The Holocaust: La Vita e Bella
?Life Is Beautiful? gives the audience a vivid look into what happened during the Holocaust. Roberto Benigni plays a very upbeat, carefree bookstore owner.
The movie portrays life lessons; the first part of the movie reveals how true love can set in motion a chain of events. The discrimination in our society was portrayed in the classic movie. Dora was in love with Guido but her family wanted her to marry another man. Their discrimination reminded the audience of the racial struggle we experience in our society. La Vita E Bella started with love and ended with love. La Vita E Bella began with the fun of life; it was indeed a true comedy. The passion in the complementing conversation between the Dora and Guido reveals a classical master act. Eventually, all the love tales ended with the capture of Guido and his son. The comedy entered the second phase of the drama. Each line in the script played into a class act. La Vita E Bella matched a modern movie because the story was not predictable and it carried so much passion and energy. Each segment was enveloped with suspense that provided the audience with a touch of reality. The events of the Holocaust were reinvented for those who could not read it in the history books. The sweet and sour story ended with a powerful liberation of human peace. It reminded us of the earnest desire to have a peaceful world. I liked the film because the story was simple and direct. The fine blend style and act gave the movie a lasting memory. I will recommend this film to anyone who loves a classic act. I will equally recommend the film to those who love comedy. The movie will add fun to the audience and equally remind us how evolution and freedom were long sought.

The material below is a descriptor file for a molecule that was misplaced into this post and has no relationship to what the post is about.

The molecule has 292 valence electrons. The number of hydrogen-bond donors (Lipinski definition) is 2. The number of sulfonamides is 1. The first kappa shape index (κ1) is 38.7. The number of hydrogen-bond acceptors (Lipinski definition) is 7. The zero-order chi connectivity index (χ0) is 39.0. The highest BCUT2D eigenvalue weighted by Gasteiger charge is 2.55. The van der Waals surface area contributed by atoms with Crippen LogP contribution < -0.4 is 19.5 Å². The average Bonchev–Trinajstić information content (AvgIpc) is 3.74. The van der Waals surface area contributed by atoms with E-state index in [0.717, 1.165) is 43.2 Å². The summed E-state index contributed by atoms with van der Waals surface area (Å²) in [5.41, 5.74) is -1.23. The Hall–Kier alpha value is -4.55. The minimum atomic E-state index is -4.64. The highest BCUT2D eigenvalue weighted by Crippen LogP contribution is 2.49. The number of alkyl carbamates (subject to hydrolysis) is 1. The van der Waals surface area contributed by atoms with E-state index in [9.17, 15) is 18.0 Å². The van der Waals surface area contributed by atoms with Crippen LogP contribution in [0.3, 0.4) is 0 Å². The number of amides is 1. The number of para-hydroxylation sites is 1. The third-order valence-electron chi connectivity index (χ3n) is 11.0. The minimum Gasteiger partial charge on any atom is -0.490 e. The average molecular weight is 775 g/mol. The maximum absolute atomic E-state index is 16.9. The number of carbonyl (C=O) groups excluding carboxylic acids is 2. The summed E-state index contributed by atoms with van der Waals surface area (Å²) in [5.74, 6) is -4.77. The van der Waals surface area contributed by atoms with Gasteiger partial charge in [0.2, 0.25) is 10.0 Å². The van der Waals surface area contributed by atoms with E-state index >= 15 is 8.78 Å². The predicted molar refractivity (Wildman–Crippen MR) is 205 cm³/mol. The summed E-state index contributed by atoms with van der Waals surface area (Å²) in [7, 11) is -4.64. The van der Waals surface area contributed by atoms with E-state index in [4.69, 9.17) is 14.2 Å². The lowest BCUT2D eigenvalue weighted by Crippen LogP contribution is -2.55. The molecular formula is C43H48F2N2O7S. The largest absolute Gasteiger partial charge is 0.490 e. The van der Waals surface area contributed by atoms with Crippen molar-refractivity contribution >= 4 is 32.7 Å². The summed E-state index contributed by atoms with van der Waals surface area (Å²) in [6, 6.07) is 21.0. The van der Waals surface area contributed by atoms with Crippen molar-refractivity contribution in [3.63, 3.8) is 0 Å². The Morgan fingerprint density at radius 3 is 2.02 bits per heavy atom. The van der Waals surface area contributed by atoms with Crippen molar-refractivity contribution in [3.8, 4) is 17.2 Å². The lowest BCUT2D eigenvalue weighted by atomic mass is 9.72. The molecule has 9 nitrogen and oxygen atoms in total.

That is why the second part of the film is set in the concentration camp (Maslin, Janet, 2016). The human spirit is so easily victimized, and yet it still exists and radiates and protects. Moreover, I would like to bring up a point that I have not yet heard in any review or criticism. Life is Beautiful does not depict the events within the film as they actually happened. Rather, it is discovered at the very end that the entire story was narrated by Giosue, who now is an adult himself. He says, “This is my story. This is the sacrifice my father made. This was his gift to me.” This means that the events depicted are not necessarily reflective of reality. The audience is viewing Giosue’s memories of his father’s actions. Yet another common criticism of this film is that the concentration camp was not fully realized. This is true, and can be seen when looking at two photos, one from the film when Guido and Giosue first enter the barracks and one actually taken in one of the barracks at Auschwitz during its liberation. In the film, the prisoners are all shown decently with proper clothing, and though they seem gaunt, they do not appear as if on the brink of death (Tatara, Paul, 2016).
Logan, Brian. "Does This Man Really Think the Holocaust Was a Big Joke?" The Guardian. Guardian News and Media, 29 Jan. 1999. Web. 21 Nov. 2016.
Maslin, Janet. "FILM REVIEW; Giving a Human (and Humorous) Face to Rearing a Boy Under Fascism." The New York Times. The New York Times, 23 Oct. 1998. Web. 4 Dec. 2016.
"Roberto Benigni Defends 'Life' as 'real Love Story'" CNN. Cable News Network, 9 Nov. 1998. Web. 04 Dec. 2016.
Tatara, Paul. "Review: Unbelievable Optimism in 'Life Is Beautiful'" CNN. Cable News Network, 10 Nov. 1998. Web. 21 Nov. 2016.